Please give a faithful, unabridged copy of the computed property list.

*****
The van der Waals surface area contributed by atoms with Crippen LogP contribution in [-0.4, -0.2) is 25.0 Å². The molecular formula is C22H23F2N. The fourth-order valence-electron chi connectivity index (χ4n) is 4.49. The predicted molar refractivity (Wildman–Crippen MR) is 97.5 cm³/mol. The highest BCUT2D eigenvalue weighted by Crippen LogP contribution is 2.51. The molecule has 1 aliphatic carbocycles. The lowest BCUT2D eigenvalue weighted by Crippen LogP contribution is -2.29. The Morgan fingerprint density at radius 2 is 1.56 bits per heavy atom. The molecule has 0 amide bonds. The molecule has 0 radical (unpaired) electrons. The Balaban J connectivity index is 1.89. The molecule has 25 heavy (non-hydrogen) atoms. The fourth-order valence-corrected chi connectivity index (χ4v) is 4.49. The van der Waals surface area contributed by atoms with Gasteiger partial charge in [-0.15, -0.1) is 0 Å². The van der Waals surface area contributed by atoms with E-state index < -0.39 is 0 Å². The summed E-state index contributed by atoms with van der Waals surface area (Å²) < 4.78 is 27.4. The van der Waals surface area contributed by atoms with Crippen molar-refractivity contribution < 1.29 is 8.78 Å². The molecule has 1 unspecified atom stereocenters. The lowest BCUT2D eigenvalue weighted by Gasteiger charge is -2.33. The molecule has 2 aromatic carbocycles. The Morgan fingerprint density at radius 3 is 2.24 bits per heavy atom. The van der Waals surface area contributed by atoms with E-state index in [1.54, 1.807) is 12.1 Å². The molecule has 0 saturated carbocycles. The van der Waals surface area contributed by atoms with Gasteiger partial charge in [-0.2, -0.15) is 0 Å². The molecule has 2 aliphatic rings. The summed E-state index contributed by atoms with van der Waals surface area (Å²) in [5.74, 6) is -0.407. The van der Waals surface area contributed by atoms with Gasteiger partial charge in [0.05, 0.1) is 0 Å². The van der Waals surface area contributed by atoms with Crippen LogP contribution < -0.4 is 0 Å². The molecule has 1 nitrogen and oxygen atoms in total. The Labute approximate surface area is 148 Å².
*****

The van der Waals surface area contributed by atoms with Crippen LogP contribution in [-0.4, -0.2) is 25.0 Å². The molecular formula is C22H23F2N. The fourth-order valence-electron chi connectivity index (χ4n) is 4.49. The predicted molar refractivity (Wildman–Crippen MR) is 97.5 cm³/mol. The highest BCUT2D eigenvalue weighted by Crippen LogP contribution is 2.51. The molecule has 1 aliphatic carbocycles. The lowest BCUT2D eigenvalue weighted by Crippen LogP contribution is -2.29. The Morgan fingerprint density at radius 2 is 1.56 bits per heavy atom. The molecule has 0 amide bonds. The molecule has 0 radical (unpaired) electrons. The Balaban J connectivity index is 1.89. The molecule has 25 heavy (non-hydrogen) atoms. The fourth-order valence-corrected chi connectivity index (χ4v) is 4.49. The van der Waals surface area contributed by atoms with Gasteiger partial charge in [-0.15, -0.1) is 0 Å². The van der Waals surface area contributed by atoms with E-state index < -0.39 is 0 Å². The summed E-state index contributed by atoms with van der Waals surface area (Å²) < 4.78 is 27.4. The van der Waals surface area contributed by atoms with Crippen molar-refractivity contribution < 1.29 is 8.78 Å². The molecule has 1 unspecified atom stereocenters. The lowest BCUT2D eigenvalue weighted by Gasteiger charge is -2.33. The molecule has 2 aromatic carbocycles. The Morgan fingerprint density at radius 3 is 2.24 bits per heavy atom. The van der Waals surface area contributed by atoms with E-state index in [1.54, 1.807) is 12.1 Å². The molecule has 0 saturated carbocycles. The van der Waals surface area contributed by atoms with Gasteiger partial charge in [-0.2, -0.15) is 0 Å². The molecule has 2 aliphatic rings. The summed E-state index contributed by atoms with van der Waals surface area (Å²) in [5.74, 6) is -0.407. The van der Waals surface area contributed by atoms with Gasteiger partial charge in [0.05, 0.1) is 0 Å². The van der Waals surface area contributed by atoms with Crippen LogP contribution < -0.4 is 0 Å². The molecule has 1 nitrogen and oxygen atoms in total. The Labute approximate surface area is 148 Å².